I should start by saying that I love Mexican/Southwestern food. Actually, I lurve it, a lot. So I was glad when Chris decided to make chorizo (scroll to bottom for full recipe) for this month’s Charcutepalooza challenge, which focused on grinding.
Charcutepalooza is a year long event where you do different charcuterie projects each month. I should probably snag the little icon for the blog. I haven’t yet because technically we aren’t fully participating. For instance, we aren’t submitting all of our projects or anything, just doing some here and there as Chris feels like it.
The only thing funky that my hinder you from making this is getting the different chilies. We are lucky enough to have a specialty store near us so Chris was able to get what he needed. Oh, and you’ll also need a grinder or attachment for your Kitchen Aid.
Chris did the whole thing in one night and we ended up with tons and tons of chorizo for roughly $18. Not bad at all! He didn’t put it into casings, he just ground it and we wrapped it in waxed paper. We promptly ate some with scrambled eggs, tortilla chips, salsa, and sour cream, like a very rushed version of migas.
There’s also this recipe which has a pasta base and we definitely need to make it. I think it will be super delicious.
So if you are a fan of chorizo, and aren’t squeamish with the notion of grinding your own meat, I highly recommend you try this one out.
Here is Mrs. Wheelbarrow’s recipe for super delicious chorizo.
My Mexican Chorizo
3 lbs boneless pork shoulder or butt
1 large white onion
5 Ancho chiles, dried
3 Chipotle chiles, dried
1 Guajillo chile, dried
1 c boiling water
1 T annatto seeds, crushed
2 T paprika
1 tsp Mexican oregano, crumbled
1 tsp freshly ground black pepper
1/2 tsp Mexican cinnamon
Pinch each ginger, clove, cumin
2-3 t salt (to taste)
1/3 c apple cider vinegar
Cut the pork into 2” cubes and put the meat in the freezer to chill for at least 30 or as many as 45 minutes.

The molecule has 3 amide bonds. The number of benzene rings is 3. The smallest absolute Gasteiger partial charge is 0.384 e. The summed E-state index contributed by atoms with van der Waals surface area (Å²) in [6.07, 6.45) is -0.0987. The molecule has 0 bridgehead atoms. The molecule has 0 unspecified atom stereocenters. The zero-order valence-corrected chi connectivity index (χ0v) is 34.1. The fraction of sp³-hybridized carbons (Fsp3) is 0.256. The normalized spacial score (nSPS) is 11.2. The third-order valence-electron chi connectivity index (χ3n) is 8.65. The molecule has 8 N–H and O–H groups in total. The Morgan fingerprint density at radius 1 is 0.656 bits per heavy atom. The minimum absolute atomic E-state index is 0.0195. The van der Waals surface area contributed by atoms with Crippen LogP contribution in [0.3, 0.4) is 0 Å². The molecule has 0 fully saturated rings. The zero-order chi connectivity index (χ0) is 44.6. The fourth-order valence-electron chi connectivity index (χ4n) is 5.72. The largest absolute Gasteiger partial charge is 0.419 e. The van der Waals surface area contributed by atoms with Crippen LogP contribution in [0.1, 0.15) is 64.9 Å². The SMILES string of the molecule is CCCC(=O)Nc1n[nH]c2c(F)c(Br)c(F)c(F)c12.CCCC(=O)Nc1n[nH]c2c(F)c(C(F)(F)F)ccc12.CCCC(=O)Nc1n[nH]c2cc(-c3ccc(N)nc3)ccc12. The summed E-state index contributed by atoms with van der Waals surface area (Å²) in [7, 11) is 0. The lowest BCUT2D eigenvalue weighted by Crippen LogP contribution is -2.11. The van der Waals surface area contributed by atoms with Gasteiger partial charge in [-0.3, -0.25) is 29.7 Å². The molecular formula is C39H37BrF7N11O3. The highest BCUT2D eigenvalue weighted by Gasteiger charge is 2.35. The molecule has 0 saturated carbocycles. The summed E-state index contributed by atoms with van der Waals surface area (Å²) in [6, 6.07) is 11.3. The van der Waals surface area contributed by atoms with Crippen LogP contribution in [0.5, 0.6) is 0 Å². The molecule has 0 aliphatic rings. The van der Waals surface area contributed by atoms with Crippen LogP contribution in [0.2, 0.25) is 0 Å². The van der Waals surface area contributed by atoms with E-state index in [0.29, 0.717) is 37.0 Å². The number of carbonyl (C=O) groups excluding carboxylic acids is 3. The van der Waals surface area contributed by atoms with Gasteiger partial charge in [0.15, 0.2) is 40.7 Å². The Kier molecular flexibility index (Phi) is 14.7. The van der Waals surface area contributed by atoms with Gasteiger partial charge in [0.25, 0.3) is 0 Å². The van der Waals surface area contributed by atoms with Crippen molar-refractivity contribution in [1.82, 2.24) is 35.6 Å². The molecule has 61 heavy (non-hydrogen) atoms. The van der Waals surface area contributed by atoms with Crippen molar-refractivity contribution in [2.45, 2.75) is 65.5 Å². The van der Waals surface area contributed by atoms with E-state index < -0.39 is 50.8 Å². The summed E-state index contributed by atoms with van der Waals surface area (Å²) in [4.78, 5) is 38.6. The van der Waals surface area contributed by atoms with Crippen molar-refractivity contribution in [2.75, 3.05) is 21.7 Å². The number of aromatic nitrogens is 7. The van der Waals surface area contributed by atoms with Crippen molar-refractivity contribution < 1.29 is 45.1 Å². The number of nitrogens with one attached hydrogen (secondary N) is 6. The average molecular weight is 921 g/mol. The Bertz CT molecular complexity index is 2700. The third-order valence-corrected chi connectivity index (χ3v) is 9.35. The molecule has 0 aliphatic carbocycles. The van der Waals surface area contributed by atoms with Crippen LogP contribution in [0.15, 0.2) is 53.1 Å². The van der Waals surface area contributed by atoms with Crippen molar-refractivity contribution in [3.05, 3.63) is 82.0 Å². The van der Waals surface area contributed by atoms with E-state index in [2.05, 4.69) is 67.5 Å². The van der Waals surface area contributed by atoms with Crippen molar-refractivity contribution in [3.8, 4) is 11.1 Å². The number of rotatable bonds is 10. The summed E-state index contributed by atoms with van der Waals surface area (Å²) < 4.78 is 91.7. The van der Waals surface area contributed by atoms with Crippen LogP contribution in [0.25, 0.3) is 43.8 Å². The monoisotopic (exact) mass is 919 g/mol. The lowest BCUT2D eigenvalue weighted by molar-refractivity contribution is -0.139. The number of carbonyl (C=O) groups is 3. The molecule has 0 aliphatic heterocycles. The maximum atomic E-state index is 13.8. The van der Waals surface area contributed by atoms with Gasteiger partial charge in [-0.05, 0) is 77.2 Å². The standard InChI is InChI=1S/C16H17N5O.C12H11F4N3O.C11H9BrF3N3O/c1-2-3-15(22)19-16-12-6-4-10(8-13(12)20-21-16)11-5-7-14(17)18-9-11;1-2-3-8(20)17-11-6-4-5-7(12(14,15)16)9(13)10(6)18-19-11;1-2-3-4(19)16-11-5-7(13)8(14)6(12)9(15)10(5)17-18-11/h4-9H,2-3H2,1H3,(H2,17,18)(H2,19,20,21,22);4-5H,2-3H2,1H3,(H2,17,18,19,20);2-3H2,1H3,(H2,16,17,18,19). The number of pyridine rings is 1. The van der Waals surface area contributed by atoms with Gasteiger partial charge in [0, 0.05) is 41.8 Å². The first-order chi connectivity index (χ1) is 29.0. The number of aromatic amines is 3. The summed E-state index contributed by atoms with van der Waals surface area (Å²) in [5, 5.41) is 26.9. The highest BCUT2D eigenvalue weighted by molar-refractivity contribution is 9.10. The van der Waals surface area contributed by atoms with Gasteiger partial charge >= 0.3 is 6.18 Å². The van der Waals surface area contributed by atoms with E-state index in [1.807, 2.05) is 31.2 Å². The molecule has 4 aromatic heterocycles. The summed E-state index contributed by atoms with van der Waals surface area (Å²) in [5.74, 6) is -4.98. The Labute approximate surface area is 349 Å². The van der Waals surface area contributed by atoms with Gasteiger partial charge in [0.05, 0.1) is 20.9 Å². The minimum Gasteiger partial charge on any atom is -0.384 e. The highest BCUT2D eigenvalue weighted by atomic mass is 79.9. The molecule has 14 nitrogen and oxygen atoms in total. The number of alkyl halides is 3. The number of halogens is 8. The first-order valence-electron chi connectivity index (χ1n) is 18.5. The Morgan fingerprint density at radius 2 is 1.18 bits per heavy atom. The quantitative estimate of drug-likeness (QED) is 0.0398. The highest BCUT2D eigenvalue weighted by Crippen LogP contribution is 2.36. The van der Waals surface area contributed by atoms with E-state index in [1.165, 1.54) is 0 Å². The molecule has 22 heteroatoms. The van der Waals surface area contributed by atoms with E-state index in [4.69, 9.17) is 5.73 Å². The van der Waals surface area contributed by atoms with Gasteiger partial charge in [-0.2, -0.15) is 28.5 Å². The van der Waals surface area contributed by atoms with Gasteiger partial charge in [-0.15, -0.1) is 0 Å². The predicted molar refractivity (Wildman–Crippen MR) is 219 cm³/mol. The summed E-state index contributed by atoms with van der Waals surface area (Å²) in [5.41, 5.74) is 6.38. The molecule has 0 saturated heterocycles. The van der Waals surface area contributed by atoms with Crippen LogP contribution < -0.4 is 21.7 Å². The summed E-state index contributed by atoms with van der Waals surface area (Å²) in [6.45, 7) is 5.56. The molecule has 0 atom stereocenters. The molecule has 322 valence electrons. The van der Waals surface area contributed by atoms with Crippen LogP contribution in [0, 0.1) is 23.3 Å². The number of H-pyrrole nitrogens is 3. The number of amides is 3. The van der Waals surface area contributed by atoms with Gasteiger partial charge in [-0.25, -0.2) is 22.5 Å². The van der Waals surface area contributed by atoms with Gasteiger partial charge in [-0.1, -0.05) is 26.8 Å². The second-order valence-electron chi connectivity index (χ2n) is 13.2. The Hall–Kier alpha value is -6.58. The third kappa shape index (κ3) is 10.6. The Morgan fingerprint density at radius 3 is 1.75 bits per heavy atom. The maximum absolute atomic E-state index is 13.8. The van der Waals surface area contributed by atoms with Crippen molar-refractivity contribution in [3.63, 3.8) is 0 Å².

Toast the chiles quickly in a dry skillet just until they are flexible and fragrant. Remove the stem and seeds. If you want spicy chorizo, Pati says, “Save the seeds, toast them lightly and add back in to increase the spicy flavor.” Careful, now. They’re hot. I add these after taste testing.
Tear the chiles into a few pieces and rehydrate them in a cup of boiling water. Let them soak for about 15 minutes. Drain and reserve the soaking liquid.
Make a slurry in the blender. Add the chopped onion, the chiles, the spices and vinegar to the blender. Add the chile soaking liquid to loosen the slurry until it’s just pourable. Chill the slurry while you grind the meat.
Set up the grinder and grind the chilled meat into a chilled bowl perched in an ice bath. Combine the meat with the slurry.
Using your hands or a stand mixer, combine everything well at a low (#4) speed. If you mix with your hands, wear gloves. Use the chile soaking liquid to moisten the sausage, as needed.
Add some chorizo to the tasting skillet and cook until well browned, breaking it up to a crumble. Taste for salt, pepper, and spicy heat and adjust to your liking.
Mix again well, Get rid of the extra air. Pack the chorizo in half and one pound packages. If possible, let the chorizo rest for a day or two before cooking with it. This sausage benefits from a little rest.
Chorizo will keep in the refrigerator for a week, and in the freezer for up to three months.